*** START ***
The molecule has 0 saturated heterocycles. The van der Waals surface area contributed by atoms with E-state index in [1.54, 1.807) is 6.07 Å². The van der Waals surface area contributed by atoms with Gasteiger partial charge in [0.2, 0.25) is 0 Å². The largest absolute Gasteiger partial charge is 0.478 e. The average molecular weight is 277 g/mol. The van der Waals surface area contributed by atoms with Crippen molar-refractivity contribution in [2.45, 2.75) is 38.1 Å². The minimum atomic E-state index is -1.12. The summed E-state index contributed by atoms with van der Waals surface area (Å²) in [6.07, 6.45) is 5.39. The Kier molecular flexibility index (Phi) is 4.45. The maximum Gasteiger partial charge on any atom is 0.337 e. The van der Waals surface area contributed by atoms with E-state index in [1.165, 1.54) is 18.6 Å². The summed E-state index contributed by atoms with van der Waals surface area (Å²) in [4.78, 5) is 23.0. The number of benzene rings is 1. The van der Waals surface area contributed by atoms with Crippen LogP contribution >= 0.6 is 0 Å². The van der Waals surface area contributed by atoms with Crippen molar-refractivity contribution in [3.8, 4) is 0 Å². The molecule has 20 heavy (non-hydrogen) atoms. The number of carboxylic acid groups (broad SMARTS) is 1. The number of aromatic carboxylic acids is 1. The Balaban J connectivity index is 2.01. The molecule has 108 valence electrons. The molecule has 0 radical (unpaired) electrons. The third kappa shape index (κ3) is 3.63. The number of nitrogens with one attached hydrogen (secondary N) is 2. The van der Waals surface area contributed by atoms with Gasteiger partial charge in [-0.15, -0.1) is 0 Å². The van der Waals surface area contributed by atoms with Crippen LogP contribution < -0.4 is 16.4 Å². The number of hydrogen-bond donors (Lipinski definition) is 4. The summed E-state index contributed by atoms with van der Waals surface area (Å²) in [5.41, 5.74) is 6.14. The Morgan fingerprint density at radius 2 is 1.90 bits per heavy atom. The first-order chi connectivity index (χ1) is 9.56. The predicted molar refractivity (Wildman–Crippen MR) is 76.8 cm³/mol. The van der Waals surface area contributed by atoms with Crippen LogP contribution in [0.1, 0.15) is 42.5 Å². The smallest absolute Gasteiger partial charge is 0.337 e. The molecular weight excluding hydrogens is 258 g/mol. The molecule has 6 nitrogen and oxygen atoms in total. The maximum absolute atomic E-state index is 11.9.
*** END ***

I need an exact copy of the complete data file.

The molecule has 0 saturated heterocycles. The van der Waals surface area contributed by atoms with E-state index in [1.54, 1.807) is 6.07 Å². The van der Waals surface area contributed by atoms with Gasteiger partial charge in [0.2, 0.25) is 0 Å². The largest absolute Gasteiger partial charge is 0.478 e. The average molecular weight is 277 g/mol. The van der Waals surface area contributed by atoms with Crippen molar-refractivity contribution in [2.45, 2.75) is 38.1 Å². The minimum atomic E-state index is -1.12. The summed E-state index contributed by atoms with van der Waals surface area (Å²) in [6.07, 6.45) is 5.39. The Kier molecular flexibility index (Phi) is 4.45. The maximum Gasteiger partial charge on any atom is 0.337 e. The van der Waals surface area contributed by atoms with E-state index in [1.165, 1.54) is 18.6 Å². The summed E-state index contributed by atoms with van der Waals surface area (Å²) in [4.78, 5) is 23.0. The number of benzene rings is 1. The van der Waals surface area contributed by atoms with Crippen LogP contribution >= 0.6 is 0 Å². The van der Waals surface area contributed by atoms with Crippen molar-refractivity contribution in [3.8, 4) is 0 Å². The molecule has 20 heavy (non-hydrogen) atoms. The number of carboxylic acid groups (broad SMARTS) is 1. The number of aromatic carboxylic acids is 1. The Balaban J connectivity index is 2.01. The molecule has 108 valence electrons. The molecule has 0 radical (unpaired) electrons. The third kappa shape index (κ3) is 3.63. The number of nitrogens with one attached hydrogen (secondary N) is 2. The van der Waals surface area contributed by atoms with Gasteiger partial charge in [-0.15, -0.1) is 0 Å². The van der Waals surface area contributed by atoms with Crippen LogP contribution < -0.4 is 16.4 Å². The number of hydrogen-bond donors (Lipinski definition) is 4. The summed E-state index contributed by atoms with van der Waals surface area (Å²) in [5.41, 5.74) is 6.14. The Morgan fingerprint density at radius 2 is 1.90 bits per heavy atom. The first-order chi connectivity index (χ1) is 9.56. The predicted molar refractivity (Wildman–Crippen MR) is 76.8 cm³/mol. The van der Waals surface area contributed by atoms with Crippen LogP contribution in [0.1, 0.15) is 42.5 Å². The smallest absolute Gasteiger partial charge is 0.337 e. The molecular weight excluding hydrogens is 258 g/mol. The molecule has 6 nitrogen and oxygen atoms in total. The maximum absolute atomic E-state index is 11.9.